Probably the most interesting fantasy book I’ve read in a long time, The Colour of Magic is one of the introductory novels into Terry Pratchett’s Discworld. If you’re not familiar with his universe, it literally is a disc world. The world is flat, resting on the shoulders of four great elephants (you can imagine how big they would have to be). These four huge elephants stand on the shell of the Great A’Tuin, a turtle surfing through the stars towards who knows where.
Of course, that sounds like a ridiculously unrealistic premise for a universe, but I learned through this book that that is exactly the point of everything in this world. In one word, the Discworld is just ridiculous. It takes everything epic fantasy worlds have, and then makes everything into a joke, too. So if you’re looking for a story you’re not really intended to suspend disbelief for, then this one works. It’s a fantasy series, but its also a comedy.
The Colour of Magic itself is structured in areally strange way. It’s a very short book, with a word count of sixty-five thousand words (which is pretty short for the things I’ve read lately). But there aren’t really any chapters. It would be more accurate to say that there are about four chapters, but since they’re so long I would call them ‘parts’. The chapters are all individual stories, so it reads like a set of novelettes starring the same characters as they have a bunch of adventures.
But the story never takes itself seriously. There is a chest of Luggage made of special wood and it walks the line between character and tool, because I would say it has more personality than a lot of the people walking around. One of the main protagonists has a camera, but since this world doesn’t have electricity (harnessing storm giant power is actually a running gag in the book) it functions because of a little tiny demon painting all of the pictures. Later in the book, there is an upside down mountain. The peak is at the base, in it just thickens as it scales skyward.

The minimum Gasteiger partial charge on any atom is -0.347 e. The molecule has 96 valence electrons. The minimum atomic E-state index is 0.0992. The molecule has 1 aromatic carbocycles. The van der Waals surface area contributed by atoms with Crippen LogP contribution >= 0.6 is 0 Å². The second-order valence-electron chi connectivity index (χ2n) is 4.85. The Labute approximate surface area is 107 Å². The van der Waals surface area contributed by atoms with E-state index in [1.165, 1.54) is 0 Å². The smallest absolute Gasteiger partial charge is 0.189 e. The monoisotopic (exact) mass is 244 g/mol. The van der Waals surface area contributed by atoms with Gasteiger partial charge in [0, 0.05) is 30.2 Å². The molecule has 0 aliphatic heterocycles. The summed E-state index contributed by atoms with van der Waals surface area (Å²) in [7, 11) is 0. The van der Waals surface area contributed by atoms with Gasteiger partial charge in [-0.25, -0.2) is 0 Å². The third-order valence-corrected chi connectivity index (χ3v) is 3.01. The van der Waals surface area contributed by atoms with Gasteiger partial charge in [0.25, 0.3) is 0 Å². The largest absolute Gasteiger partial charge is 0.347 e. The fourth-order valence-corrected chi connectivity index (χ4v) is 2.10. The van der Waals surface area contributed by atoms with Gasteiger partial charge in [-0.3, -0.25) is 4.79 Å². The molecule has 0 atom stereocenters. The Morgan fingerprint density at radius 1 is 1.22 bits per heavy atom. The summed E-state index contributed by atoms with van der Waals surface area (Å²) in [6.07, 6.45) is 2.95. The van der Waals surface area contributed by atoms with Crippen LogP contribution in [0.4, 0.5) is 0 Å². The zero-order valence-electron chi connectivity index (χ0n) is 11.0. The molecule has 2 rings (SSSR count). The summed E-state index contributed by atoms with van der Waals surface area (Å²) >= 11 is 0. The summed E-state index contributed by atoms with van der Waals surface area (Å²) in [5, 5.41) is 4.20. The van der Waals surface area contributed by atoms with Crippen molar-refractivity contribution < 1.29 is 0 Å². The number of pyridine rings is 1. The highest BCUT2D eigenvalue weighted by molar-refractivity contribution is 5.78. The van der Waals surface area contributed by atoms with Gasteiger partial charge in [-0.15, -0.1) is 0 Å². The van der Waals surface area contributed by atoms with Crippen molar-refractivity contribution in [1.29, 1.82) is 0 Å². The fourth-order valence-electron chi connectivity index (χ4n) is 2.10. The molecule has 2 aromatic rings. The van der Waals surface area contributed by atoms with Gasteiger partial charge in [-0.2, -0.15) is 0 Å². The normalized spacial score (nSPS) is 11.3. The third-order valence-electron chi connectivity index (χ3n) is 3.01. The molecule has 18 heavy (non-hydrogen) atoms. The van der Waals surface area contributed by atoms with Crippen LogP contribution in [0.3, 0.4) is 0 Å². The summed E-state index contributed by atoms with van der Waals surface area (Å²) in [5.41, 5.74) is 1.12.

But one of my favorite things about the book is that the narration takes a sort of omnipotent perspective sometimes. It likes to poke fun at the protagonists, mentioning repeatedly that Fate is literally against him, and the perils he gets into are commonplace to him because he’s so used to being in grave danger. That isn’t to say he likes being in deadly situations, though. I think the fact that Rincewind is so “normal” in regards to our universe that it makes him relatable, especially when he gets thrown into ludicrous situations.
So, while the Discworld probably isn’t my cup of tea, I can definitely understand why Pratchett is so successful. His writing is captivating, and quite humorous. He has about thirty books, branching into different series, and it gets so confusing that you have to look up a reading guide if you’re interested. Don’t let that deter you if any of this sounds interesting, though.